Thread: bind on member functions of stl containers

  1. #1
    Registered User
    Join Date
    Jun 2008
    Tokyo, Japan

    bind on member functions of stl containers


    I would like to accomplish
    #include <tr1/functional>
    #include <iostream>
    #include <vector>
    #include <set>
    #include <algorithm>
    using namespace std;
    using namespace tr1;
    using namespace placeholders;
    int main()
    	int ar[] = {0, 1, 2, 3, 4, 5};
    	vector<int> ivec(ar, ar+6);
    	set<int> iset(ar, ar+6);
    	for_each(ivec.begin(), ivec.end(),
    			bind(&std::set<int>::erase, &iset, _1));
    	cout << iset.size();
    	return 0;
    and I do not see why this piece of code does not compile...

  2. #2
    The larch
    Join Date
    May 2006
    The reason is (assuming there is this tr1/functional header with all the stuff, I used boost::lambda) that set::erase is an overloaded method. You can't deduce template arguments from an overloaded function unless you are more explicit.

    (With boost) I did this:
    set<int>::size_type( set<int>::*mp)(const int&) = &set<int>::erase;
    	for_each(ivec.begin(), ivec.end(),
    			bind(mp, &iset, _1));
    It should also work with a static cast of the function pointer.

    As you can see it is rather verbous. Whether it pays off is up to you.
    I might be wrong.

    Thank you, anon. You sure know how to recognize different types of trees from quite a long way away.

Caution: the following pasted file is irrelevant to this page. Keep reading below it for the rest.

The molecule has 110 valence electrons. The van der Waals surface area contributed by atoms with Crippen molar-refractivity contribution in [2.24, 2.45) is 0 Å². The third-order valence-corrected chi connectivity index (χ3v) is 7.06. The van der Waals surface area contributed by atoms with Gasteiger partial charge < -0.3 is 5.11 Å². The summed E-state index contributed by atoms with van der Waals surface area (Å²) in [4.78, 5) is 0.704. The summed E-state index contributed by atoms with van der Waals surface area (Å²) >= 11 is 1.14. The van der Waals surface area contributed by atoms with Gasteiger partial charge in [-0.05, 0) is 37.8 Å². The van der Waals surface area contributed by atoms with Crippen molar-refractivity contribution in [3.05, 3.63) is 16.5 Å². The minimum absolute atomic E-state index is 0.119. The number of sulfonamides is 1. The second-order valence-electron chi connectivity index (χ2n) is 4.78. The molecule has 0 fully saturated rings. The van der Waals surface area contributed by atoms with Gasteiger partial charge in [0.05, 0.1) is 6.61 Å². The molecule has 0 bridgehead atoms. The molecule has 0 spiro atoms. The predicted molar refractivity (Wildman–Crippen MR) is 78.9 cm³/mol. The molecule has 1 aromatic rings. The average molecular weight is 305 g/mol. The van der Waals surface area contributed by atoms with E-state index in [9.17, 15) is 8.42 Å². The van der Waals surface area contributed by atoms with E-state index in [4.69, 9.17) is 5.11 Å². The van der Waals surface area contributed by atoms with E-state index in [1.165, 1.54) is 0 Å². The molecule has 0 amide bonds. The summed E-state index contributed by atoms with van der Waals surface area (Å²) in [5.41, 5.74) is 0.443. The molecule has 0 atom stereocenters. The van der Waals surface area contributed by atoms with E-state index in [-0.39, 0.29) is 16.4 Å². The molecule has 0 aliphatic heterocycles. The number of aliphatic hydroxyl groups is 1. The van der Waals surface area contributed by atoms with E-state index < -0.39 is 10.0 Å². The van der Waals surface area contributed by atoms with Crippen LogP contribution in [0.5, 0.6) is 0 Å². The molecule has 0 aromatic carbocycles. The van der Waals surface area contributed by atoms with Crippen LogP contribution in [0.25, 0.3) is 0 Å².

Quoted more than 1000 times (I hope).

  3. #3
    Registered User
    Join Date
    Jun 2008
    Tokyo, Japan
    Thank you! I did not think about it and pointers to member functions are not trivial... I'll use this solution with a comment and a good name.

    std::tr1::bind is equivalent to boost::bind, it allows to not depend on boost as it is now part of most C++ implementations. TR1 also has shared_ptr and ref, cref (and other things I am not using.)

  4. #4
    Join Date
    Oct 2007
    Inside my computer
    Although, I'd recommend going for boost for now.
    Not all compilers have TR1 implementations.
    On the other hand, you can just use boost and it works everywhere.
    Quote Originally Posted by Adak View Post
    io.h certainly IS included in some modern compilers. It is no longer part of the standard for C, but it is nevertheless, included in the very latest Pelles C versions.
    Quote Originally Posted by Salem View Post
    You mean it's included as a crutch to help ancient programmers limp along without them having to relearn too much.

    Outside of your DOS world, your header file is meaningless.

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